August 15, 2017 was a busy day for the Trump Administration. While interacting with the press and other politicians regarding the protests and counter-protests in Charlottesville, Virginia, the White House was also issuing an Executive Order with potentially far-reaching effects on flood management.

Contractors remove sediment and debris below the Oroville Dam flood control spillway. Dale Kolke/DWR
Contractors remove sediment and debris below the Oroville Dam flood control spillway. Dale Kolke/DWR

Things have appeared relatively quiet at Oroville Dam for the past couple of weeks, but a lot has been happening.  DWR has been clearing debris from the diversion pool and has successfully started up releases through the Hyatt Powerplant, but the drawdown had some negative impacts downstream.  Here is our latest update.

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Finance Letter

Here’s our Saturday morning update on flood control issues in the Central Valley and beyond. Things have been quieter this week at Oroville Dam, but there’s plenty to report on from around the state.

As always, if you find this blog helpful or interesting, please feel free to share it with others who may be interested. And if you would like to be updated when we post a new entry, please add your email on the right or below where it says “stay connected.”

ThoughtsThis is a follow-up to our blog post last week, “FEMA Issues Draft Regulatory Amendments To Implement President Obama’s Executive Order 13690 And The Federal Flood Risk Management Standard; Comments Due By October 21, 2016.”

FEMA’s Approach to Amending Its Regulations

Many of the proposed amendments to the regulations focus on the details for the implementation methodologies as well as the inter-relationship between them. For example, what should one do when there are contradictory scientific approaches? What should one do when the best available science indicates a flood elevation that is lower than would be used under the freeboard value approach? Is it practical to use the .2 percentage approach when only 18% of FEMA’s maps contain data on the .2% event? Based on these and other questions, on page 35 of the proposed amendment package FEMA proposes to make the freeboard value approach the standard approach for all events that are not critical actions, and to make the freeboard value approach the chosen approach for critical actions unless the agency finds that the climate-informed science approach results in a higher elevation.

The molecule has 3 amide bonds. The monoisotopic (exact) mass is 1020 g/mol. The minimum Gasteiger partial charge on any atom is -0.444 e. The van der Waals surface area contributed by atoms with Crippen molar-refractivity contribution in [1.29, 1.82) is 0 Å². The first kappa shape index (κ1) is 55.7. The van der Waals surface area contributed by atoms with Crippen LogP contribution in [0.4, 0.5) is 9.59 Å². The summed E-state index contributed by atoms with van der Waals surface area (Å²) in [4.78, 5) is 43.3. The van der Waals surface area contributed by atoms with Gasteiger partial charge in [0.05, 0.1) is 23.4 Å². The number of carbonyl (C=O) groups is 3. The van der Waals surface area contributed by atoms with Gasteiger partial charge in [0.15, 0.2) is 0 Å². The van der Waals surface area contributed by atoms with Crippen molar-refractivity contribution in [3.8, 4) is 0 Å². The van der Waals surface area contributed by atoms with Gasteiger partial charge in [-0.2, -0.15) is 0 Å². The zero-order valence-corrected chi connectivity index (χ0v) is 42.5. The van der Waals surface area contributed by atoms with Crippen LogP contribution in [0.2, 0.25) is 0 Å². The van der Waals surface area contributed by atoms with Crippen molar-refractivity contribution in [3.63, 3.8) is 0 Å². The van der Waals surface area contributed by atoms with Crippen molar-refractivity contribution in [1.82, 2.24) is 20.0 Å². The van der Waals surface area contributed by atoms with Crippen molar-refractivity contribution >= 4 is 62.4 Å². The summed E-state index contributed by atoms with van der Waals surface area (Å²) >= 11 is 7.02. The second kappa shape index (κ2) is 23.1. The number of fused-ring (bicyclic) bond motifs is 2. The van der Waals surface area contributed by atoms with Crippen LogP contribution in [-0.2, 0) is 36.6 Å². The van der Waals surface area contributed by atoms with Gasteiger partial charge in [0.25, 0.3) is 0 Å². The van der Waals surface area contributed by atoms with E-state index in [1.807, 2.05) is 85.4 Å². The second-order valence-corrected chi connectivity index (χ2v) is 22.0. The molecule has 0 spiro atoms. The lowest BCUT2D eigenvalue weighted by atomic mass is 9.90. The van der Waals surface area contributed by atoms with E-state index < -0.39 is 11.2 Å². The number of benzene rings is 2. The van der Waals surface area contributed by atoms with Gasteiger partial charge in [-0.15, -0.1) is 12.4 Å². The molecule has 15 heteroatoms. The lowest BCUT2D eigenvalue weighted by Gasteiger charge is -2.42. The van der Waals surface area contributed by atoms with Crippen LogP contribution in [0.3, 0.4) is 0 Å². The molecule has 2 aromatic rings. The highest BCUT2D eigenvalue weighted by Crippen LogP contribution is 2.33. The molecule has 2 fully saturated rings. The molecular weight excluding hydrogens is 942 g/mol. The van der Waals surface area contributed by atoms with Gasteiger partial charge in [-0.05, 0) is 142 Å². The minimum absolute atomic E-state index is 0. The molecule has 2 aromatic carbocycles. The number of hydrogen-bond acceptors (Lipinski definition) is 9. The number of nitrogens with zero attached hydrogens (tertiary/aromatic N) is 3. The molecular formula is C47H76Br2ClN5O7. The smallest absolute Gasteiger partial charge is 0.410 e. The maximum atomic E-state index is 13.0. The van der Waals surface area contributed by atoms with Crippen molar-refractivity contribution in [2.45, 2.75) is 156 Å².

Executive Order 11988 (EO 11988) requires Federal agencies to avoid, to the extent possible, the long- and short-term adverse impacts associated with the occupancy and modification of floodplains where there is a practicable alternative. The Federal Emergency Management Agency (FEMA) is now proposing to amend its regulations (found in 44 CFR Part 9) which describes the traditional 8-step process that FEMA uses to implement EO 11988. The amendment is being driven by Executive Order 13690 (EO 13690), issued by President Obama in 2015 to address increased risks as a result of climate change, which changed the definition of “floodplain” for projects that are “Federally funded” (defined as actions involving the use of Federal funds for new construction, substantial improvement, or to address substantial damage to a structure or facility). In these cases, the new broader definition of floodplain (developed under one of three approaches described below) will likely result in a larger floodplain and a requirement to design projects such that they are resilient to a higher vertical elevation. However, for actions that don’t meet the definition of a Federally funded project, FEMA will continue to use the historical definition.

A recent Texas Supreme Court case on inverse condemnation has opened the door for a group of homeowners to continue in a lawsuit against their county and flood control district over property damage that was allegedly a known possibility when the government entities approved the housing development.  These cases are rare, so it’s an unusual opportunity to take a look at the concept of “takings” in a flood control context.

What is inverse condemnation?